Submarine movies usually make for tense drama. There's the danger factor--being surrounded by metal-crushing mega-tons of water and the claustrophobic factor--watching the men scurry around in tight quarters like rats. Yet with all that to throw in a near nuclear reactor meltdown plus rampant radiation leakage and sickness well that's where K-19 comes in--and it isn't pretty. In 1961 when Russia was known as The Soviet Union the heads-of-state rushed the production of a super- nuclear sub so they could show the U.S. their sworn enemy they meant business. As the film starts out the submarine is considered cursed and far from seaworthy but the military powers send in Captain Alexi Vostrikov (Harrison Ford) anyway to get the job done. The unyielding captain takes enormous risks with the boat and its crew to test it butting heads with the previous and well-liked Capt. Polenin (Liam Neeson) who is now second-in-command. When the reactor starts to meltdown Vostrikov makes some tough choices--decisions his crew finally recognize as necessary and sound ones. He and the men race against time to prevent a Chernobyl-like nuclear disaster which threatens not only their own lives but has the potential to ignite a world war between the super powers. Tense drama for sure.
In his later career Ford seems to be stretching himself as an actor. He plays a pretty nasty villain in What Lies Beneath--and now a tough-nut Russian hero rather than his usual American one. Sure Ford can try on different hats. He has certainly earned it and in K-19 does a fairly good job convincing us Vostrikov knows what he is doing and can lead his men. Yet somehow Ford's well-known charisma gets lost in this stern portrayal--and we miss it a little. The performance is very subdued while he struggles with a Russian accent which sounds authentic only about half the time. It's as if he is concentrating too hard on making the accent work and less on the actual performance. Maybe this hat doesn't work quite as well. Neeson comes off strong as Polenin the man the crew really trusts but he doesn't really have a lot to work with playing the second banana other than standing up to the unorthodox Vostrikov and then standing by his side when the time calls for it. The best performances actually come from the supporting characters especially Peter Sarsgaard (Boys Don't Cry) as the nuclear specialist Radtchenko. Sarsgaard is very effective in the role as he goes from being a cowardly know-it-all to a true blue hero.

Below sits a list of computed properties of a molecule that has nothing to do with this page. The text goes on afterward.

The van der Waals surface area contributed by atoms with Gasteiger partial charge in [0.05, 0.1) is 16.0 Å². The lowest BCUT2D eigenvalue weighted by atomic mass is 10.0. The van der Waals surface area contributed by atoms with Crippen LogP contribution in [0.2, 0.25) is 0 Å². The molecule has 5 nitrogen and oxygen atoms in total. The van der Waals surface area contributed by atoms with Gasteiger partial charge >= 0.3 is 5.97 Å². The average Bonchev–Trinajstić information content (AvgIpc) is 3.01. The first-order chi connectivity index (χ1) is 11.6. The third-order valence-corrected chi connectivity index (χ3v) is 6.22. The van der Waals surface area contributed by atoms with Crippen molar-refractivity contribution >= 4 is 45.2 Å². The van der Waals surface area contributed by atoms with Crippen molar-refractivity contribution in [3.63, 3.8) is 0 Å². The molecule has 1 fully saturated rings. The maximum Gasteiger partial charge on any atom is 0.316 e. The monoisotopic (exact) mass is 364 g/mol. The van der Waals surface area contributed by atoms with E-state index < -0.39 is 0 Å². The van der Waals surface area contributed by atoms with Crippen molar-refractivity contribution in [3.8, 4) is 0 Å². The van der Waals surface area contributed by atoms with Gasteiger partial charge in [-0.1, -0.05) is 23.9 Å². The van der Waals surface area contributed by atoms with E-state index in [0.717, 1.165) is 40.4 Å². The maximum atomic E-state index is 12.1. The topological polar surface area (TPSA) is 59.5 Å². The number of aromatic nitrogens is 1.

You have to wonder what it must have been like as a female director making a submarine movie with a bunch of guys but director Kathryn Bigelow (Point Break) does an admirable job conveying the intensity of the real-life experience. Since this isn't a movie where the sub has to fight an unseen enemy in the murky depths such as U-571 or The Hunt for Red October the drama comes from within the boat itself and Bigelow focuses tightly on its crew and their reactions. First there is the way Vostrikov puts the men in seeming danger by pushing the sub to the breaking point. Is he a madman or a capable captain? The scene where the submarine breaks through an icy barrier to reach the surface is nail-biting. Then the reactor fails. You start to feel the radiation poisoning yourself as the men bravely try and fix it. The problem in the film is when we leave the submarine. K-19 goes on to explain how the Russian government covers up this near-tragedy blaming Vostrikov and forbidding the surviving crew members from talking about how they lost some of their friends. It feels like the film is cramming another story into about a half an hour where it's not really needed in the first place.